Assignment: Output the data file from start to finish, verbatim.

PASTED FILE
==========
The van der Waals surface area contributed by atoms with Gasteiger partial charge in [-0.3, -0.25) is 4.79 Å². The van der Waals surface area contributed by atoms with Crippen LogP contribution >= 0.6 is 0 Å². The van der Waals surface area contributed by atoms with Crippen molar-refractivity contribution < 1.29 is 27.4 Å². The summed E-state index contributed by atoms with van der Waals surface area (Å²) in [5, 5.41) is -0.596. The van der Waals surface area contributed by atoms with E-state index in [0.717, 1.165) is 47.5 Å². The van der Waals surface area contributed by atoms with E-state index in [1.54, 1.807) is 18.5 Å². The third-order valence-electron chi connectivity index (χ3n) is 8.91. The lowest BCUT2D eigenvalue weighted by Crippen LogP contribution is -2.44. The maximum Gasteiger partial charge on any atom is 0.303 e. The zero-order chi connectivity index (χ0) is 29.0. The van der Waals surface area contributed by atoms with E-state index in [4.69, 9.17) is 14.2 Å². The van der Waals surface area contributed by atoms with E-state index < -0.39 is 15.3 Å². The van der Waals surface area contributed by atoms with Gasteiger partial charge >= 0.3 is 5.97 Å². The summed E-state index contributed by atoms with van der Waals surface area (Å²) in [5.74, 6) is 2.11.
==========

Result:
The van der Waals surface area contributed by atoms with Gasteiger partial charge in [-0.3, -0.25) is 4.79 Å². The van der Waals surface area contributed by atoms with Crippen LogP contribution >= 0.6 is 0 Å². The van der Waals surface area contributed by atoms with Crippen molar-refractivity contribution < 1.29 is 27.4 Å². The summed E-state index contributed by atoms with van der Waals surface area (Å²) in [5, 5.41) is -0.596. The van der Waals surface area contributed by atoms with E-state index in [0.717, 1.165) is 47.5 Å². The van der Waals surface area contributed by atoms with E-state index in [1.54, 1.807) is 18.5 Å². The third-order valence-electron chi connectivity index (χ3n) is 8.91. The lowest BCUT2D eigenvalue weighted by Crippen LogP contribution is -2.44. The maximum Gasteiger partial charge on any atom is 0.303 e. The zero-order chi connectivity index (χ0) is 29.0. The van der Waals surface area contributed by atoms with E-state index in [4.69, 9.17) is 14.2 Å². The van der Waals surface area contributed by atoms with E-state index < -0.39 is 15.3 Å². The van der Waals surface area contributed by atoms with Gasteiger partial charge >= 0.3 is 5.97 Å². The summed E-state index contributed by atoms with van der Waals surface area (Å²) in [5.74, 6) is 2.11.